Insight Timer, one of the most popular meditation apps, acts as a platform for meditation instructors to upload classes to 13 million users. Of the guided meditations offered, about 47 percent have background music, while 53 percent don’t. More than 80 percent of the music meditations use ambient music.
There’s no scientific reason as to why Insight Timer wanted to offer both, says Maddy Gerrard, head of partnerships and original content. Instead, Insight Timer was motivated by a desire to develop diversity among the 35,000 music and guided meditation tracks on the app.
“There is not one meditation style or voice or practice type that suits everyone. We want someone to come to the app and be able to find what helps them in that moment and to also filter out things that don’t work for them,” Gerrard says.
What’s meditative music anyway?
While new age music has become a cliche in the wellness world, there isn’t a singular definition of meditative music.
When Richard Wolf asks University of Southern California students in his music and mindfulness course to compose a non-verbal guided meditation, the submissions vary widely. While Bon Iver copycats abound, he’s also heard new-agey piano, synth drones, a bass clarinet playing long notes, a portable air conditioner with electric guitar chords, a raucous hip hop instrumental, and harp music. He was surprised, however, when one student came back with an electronic house track with aggressive drumming.
Most of the class considered the piece meditative, even if for Wolf, it was anything but.
“It depends on your frame of reference, and the kind of music that you listen to, as to what you will consider to be meditative. What is going to hold your intention and lead you into a frame of mind that’s calm and steady,” says the Emmy-award winning composer, who’s been practicing meditation regularly since having a panic attack 15 years ago.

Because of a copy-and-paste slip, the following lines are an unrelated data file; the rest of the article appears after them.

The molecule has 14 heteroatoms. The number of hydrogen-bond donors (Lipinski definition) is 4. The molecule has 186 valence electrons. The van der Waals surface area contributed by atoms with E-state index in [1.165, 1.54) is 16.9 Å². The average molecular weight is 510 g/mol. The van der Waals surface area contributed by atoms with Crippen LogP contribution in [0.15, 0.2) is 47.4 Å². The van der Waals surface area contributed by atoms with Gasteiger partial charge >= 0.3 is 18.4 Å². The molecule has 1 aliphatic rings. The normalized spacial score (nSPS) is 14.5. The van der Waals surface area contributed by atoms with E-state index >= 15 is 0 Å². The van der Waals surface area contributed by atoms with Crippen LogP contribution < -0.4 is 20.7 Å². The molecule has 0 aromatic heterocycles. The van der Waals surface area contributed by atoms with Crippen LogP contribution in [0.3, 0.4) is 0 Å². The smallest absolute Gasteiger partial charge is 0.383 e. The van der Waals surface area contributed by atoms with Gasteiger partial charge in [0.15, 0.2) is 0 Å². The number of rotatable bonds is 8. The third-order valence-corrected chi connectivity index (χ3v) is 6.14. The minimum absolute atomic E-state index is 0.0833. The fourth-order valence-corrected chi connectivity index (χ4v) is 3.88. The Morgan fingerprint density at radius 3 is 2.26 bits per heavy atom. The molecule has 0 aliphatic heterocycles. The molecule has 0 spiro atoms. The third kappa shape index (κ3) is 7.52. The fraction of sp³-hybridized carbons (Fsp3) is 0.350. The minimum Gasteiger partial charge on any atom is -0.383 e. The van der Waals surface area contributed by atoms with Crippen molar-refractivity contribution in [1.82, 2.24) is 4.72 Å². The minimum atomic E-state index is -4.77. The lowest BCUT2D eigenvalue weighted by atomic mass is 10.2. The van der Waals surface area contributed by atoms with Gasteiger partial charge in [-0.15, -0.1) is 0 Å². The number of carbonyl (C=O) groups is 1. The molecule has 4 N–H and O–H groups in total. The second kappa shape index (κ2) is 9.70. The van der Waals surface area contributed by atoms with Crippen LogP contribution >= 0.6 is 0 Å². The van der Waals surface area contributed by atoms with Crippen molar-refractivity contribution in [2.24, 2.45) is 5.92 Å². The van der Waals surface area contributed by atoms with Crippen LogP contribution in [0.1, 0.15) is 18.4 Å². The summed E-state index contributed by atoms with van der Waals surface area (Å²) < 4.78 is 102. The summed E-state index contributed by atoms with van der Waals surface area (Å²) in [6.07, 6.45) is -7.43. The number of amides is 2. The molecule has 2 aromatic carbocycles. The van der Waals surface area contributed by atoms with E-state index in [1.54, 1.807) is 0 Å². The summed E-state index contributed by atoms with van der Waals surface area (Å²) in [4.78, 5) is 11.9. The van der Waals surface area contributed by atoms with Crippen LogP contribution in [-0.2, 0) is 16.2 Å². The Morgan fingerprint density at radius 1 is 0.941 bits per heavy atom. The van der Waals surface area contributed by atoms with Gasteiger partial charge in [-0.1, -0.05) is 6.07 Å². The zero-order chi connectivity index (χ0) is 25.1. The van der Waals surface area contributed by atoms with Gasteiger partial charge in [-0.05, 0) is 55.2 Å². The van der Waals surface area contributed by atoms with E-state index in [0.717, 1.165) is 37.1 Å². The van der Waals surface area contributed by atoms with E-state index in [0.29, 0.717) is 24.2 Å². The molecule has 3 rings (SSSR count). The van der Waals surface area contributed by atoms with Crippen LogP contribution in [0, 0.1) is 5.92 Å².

As to why so many meditation classes rely on new age music, Wolf notes that it’s non-threatening and typically has a slow tempo and languid changes. Which, if you’re into that kind of thing, can be very relaxing. On the flip side, if you find it cheesy, it can be very irritating.
Wolf meditates 10 minutes in the morning and 10 minutes in the evening. He prefers silence, but when he’s having trouble focusing at night after a buzzy day, he’ll gravitate to minimalist compositions. He’s particularly fond of Ex-Easter Island Head, a group known for hitting electric guitar strings with mallets.
The music isn’t what guides the meditation, but it can be used to cross over into a focused state, says Wolf, who penned the aptly named book In Tune: Music as the Bridge To Mindfulness.
Even if you meditate with music, you should be able to get to a place where you can “listen to your own inner sound and your own inner silence.” He waxes philosophical when taking this metaphor further.
“You need the silence. The silence is where it’s at, getting into the stillness and the silence. And then you can go beyond sound and silence, beyond existence and non-existence, beyond perception and non-perception. That’s a place where it’s nice to be.”